From chapter six, Words:

    Also bear in mind, when you are choosing words and stringing them together, how they sound. This may seem absurd: readers read with their eyes. But actually they hear what they are reading – in their inner ear – far more than you realize. Therefore such matters as rhythm and alliteration are vital to every sentence. (p. 38)

    From chapter eleven, The Ending:

    The perfect ending should take your readers slightly by surprise and yet seem exactly right. They didn’t expect the article to end so soon, or so abruptly, or to say what it said. But they know it when they see it. Like a good lead, it works. It’s like the curtain line in a theatrical comedy. We are in the middle of a scene (we think) when suddenly one of the actors says something funny, or outrageous, and the lights go out. We are momentarily startled to find the scene over, and then delighted by the aptness of how it ended. What delights us, subconsciously, is the playwright’s perfect control. (p. 76-77)

    From chapter thirteen, Writing About a Place:

    The other big trap [in travel writing] is style. Nowhere else in nonfiction do writers use such syrupy words and groaning platitudes. Adjectives that you would squirm to use in conversation – “roseate,” “wondrous,” “fabled,” “scudding,” – are common currency. Half the sights seen in a day’s sightseeing are “quaint,” especially windmills and covered bridges. They are certified for quaintness. (p. 95)

    From chapter fourteen, Bits & Pieces:

    Again and again in careless writing, strong verbs are weakened by redundant adverbs. So are countless adjectives and other parts of speech: “effortlessly easy,” “slightly spartan,” “totally flabbergasted.” The beauty of “flabbergasted” is that it implies an astonishment that is total; I can’t picture someone being partly flabbergasted. If an action is so easy as to be effortless, use “effortless.” And what is “slightly spartan”? Perhaps a monk’s cell with wall-to-wall carpeting. Don’t use adverbs unless they do necessary work. Spare us the news that the losing athlete moped dejectedly and the winner grinned widely. (p. 109-110)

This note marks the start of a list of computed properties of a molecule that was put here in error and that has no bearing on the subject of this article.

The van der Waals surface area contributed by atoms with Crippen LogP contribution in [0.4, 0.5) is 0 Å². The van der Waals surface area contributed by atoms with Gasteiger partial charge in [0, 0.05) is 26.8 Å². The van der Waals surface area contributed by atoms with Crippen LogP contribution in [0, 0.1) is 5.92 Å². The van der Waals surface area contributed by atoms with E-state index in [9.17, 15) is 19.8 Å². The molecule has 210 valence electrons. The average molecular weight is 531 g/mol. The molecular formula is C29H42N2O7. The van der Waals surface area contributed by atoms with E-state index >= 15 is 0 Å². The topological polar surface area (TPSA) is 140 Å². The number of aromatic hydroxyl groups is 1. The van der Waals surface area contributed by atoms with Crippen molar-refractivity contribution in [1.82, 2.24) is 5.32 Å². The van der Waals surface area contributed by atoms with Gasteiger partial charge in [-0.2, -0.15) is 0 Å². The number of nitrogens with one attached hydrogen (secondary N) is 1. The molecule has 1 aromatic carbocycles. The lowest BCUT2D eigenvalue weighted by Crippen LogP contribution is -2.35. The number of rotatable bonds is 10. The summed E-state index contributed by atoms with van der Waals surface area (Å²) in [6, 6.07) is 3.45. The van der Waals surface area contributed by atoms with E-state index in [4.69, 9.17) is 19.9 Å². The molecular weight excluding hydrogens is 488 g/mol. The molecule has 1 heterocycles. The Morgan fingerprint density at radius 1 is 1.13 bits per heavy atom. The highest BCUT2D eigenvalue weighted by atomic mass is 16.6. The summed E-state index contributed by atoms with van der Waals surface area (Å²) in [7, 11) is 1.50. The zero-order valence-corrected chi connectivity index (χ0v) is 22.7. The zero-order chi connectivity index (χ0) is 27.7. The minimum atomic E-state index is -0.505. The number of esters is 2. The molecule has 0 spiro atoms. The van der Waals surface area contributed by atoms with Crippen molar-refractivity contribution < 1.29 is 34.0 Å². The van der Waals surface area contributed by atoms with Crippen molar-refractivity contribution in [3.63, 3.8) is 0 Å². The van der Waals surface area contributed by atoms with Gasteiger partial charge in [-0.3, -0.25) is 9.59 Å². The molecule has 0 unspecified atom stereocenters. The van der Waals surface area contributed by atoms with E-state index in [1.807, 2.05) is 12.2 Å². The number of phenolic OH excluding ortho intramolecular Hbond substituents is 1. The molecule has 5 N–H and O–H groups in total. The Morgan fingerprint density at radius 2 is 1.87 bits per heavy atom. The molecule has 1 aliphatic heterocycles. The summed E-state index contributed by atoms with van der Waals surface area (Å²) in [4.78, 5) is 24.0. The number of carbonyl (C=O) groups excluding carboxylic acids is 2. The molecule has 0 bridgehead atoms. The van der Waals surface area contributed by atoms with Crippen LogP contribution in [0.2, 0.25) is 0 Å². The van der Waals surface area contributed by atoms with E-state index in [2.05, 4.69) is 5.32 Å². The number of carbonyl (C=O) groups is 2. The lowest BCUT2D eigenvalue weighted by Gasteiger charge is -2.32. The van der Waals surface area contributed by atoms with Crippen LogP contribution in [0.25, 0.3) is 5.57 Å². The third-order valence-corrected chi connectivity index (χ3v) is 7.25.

Among good writers it is the short sentence that predominates, and don’t tell me about Norman Mailer – he’s a genius. If you want to write long sentences, be a genius. Or at least make sure that the sentence is under control from beginning to end, in syntax and punctuation, so that the reader knows where he is at every step if the winding trail. (p. 112)

    Many of us were taught that no sentence should begin with “but.” If that’s what you learned, unlearn it – there’s no stronger word at the start. It announces total contrast with what has gone before, and the reader is primed for the change. If you need relief from too many sentences beginning with “but,” switch to “however.” It is, however, a weaker word and therefore needs careful placement. Don’t start a sentence with “however” – it hangs there like a wet dishrag. And don’t end with “however” – by that time it has lost its howeverness. Put it as early as you reasonably can – as I did three sentences ago. It’s abruptness then becomes a virtue. (p. 114)

    From chapter eighteen, Criticism:

    Every writer wants at some time to be a critic. Small-town reporters dream of the moment when their editor will summon them to cover the Russian ballet troupe, the concert pianist, the touring repertory company that has been booked into the local auditorium. Then they will trot out the hard-won awards of their college education – “intuit” and “sensibility” and “Kafkaesque” – and show the whole country that they know a glissando from an entrechat. They will discern more symbolism in Ibsen than Ibsen ever thought of. (p. 172)

    From chapter twenty three, Write As Well As You Can:

    My favorite definition of a careful writer comes from Joe DiMaggio, though he didn’t know that’s what he was defining. DiMaggio was the greatest player I ever saw, and nobody looked more relaxed. He covered vast distances in the outfield, moving in graceful strides, always arriving ahead of the ball, making the hardest catch look routine, and even when he was at the bat, hitting the ball with tremendous power, he didn’t appear to be exerting himself. I marveled at how effortless he looked because what he did could only be achieved by great daily effort. A reporter once asked him how he managed to play so well so consistently, and he said: “I always thought that there was at least one person in the stands who had never seen me play, and I didn’t want to let him down.” (p. 273)

    – Corey P.